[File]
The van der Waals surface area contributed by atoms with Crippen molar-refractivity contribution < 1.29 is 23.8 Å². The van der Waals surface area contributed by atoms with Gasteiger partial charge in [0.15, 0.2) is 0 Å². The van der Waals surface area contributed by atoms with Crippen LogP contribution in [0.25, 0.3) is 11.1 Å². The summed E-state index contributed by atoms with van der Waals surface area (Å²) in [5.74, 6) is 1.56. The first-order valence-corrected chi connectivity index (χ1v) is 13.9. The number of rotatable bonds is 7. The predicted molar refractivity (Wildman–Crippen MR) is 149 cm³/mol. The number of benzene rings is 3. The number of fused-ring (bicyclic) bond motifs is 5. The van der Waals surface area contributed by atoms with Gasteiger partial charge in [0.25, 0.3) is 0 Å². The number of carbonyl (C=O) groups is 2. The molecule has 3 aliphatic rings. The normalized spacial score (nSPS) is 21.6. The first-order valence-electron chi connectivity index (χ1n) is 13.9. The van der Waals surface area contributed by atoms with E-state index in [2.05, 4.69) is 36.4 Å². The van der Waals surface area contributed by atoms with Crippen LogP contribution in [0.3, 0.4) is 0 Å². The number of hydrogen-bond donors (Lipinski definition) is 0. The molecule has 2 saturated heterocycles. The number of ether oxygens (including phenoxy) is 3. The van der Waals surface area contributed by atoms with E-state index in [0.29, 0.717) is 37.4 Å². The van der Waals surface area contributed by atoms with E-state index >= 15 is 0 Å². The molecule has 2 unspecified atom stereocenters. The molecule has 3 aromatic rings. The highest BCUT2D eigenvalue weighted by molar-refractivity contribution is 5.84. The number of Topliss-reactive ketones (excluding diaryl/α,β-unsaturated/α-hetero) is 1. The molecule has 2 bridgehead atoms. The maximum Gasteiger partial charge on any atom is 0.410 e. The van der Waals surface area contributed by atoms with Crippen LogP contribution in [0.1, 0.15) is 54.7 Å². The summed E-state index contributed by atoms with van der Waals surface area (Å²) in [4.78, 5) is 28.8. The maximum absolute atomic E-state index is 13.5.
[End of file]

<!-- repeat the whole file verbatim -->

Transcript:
The van der Waals surface area contributed by atoms with Crippen molar-refractivity contribution < 1.29 is 23.8 Å². The van der Waals surface area contributed by atoms with Gasteiger partial charge in [0.15, 0.2) is 0 Å². The van der Waals surface area contributed by atoms with Crippen LogP contribution in [0.25, 0.3) is 11.1 Å². The summed E-state index contributed by atoms with van der Waals surface area (Å²) in [5.74, 6) is 1.56. The first-order valence-corrected chi connectivity index (χ1v) is 13.9. The number of rotatable bonds is 7. The predicted molar refractivity (Wildman–Crippen MR) is 149 cm³/mol. The number of benzene rings is 3. The number of fused-ring (bicyclic) bond motifs is 5. The van der Waals surface area contributed by atoms with Gasteiger partial charge in [0.25, 0.3) is 0 Å². The number of carbonyl (C=O) groups is 2. The molecule has 3 aliphatic rings. The normalized spacial score (nSPS) is 21.6. The first-order valence-electron chi connectivity index (χ1n) is 13.9. The van der Waals surface area contributed by atoms with E-state index in [2.05, 4.69) is 36.4 Å². The van der Waals surface area contributed by atoms with Crippen LogP contribution in [0.3, 0.4) is 0 Å². The number of hydrogen-bond donors (Lipinski definition) is 0. The molecule has 2 saturated heterocycles. The number of ether oxygens (including phenoxy) is 3. The van der Waals surface area contributed by atoms with E-state index in [0.29, 0.717) is 37.4 Å². The van der Waals surface area contributed by atoms with E-state index >= 15 is 0 Å². The molecule has 2 unspecified atom stereocenters. The molecule has 3 aromatic rings. The highest BCUT2D eigenvalue weighted by molar-refractivity contribution is 5.84. The number of Topliss-reactive ketones (excluding diaryl/α,β-unsaturated/α-hetero) is 1. The molecule has 2 bridgehead atoms. The maximum Gasteiger partial charge on any atom is 0.410 e. The van der Waals surface area contributed by atoms with Crippen LogP contribution in [0.1, 0.15) is 54.7 Å². The summed E-state index contributed by atoms with van der Waals surface area (Å²) in [4.78, 5) is 28.8. The maximum absolute atomic E-state index is 13.5.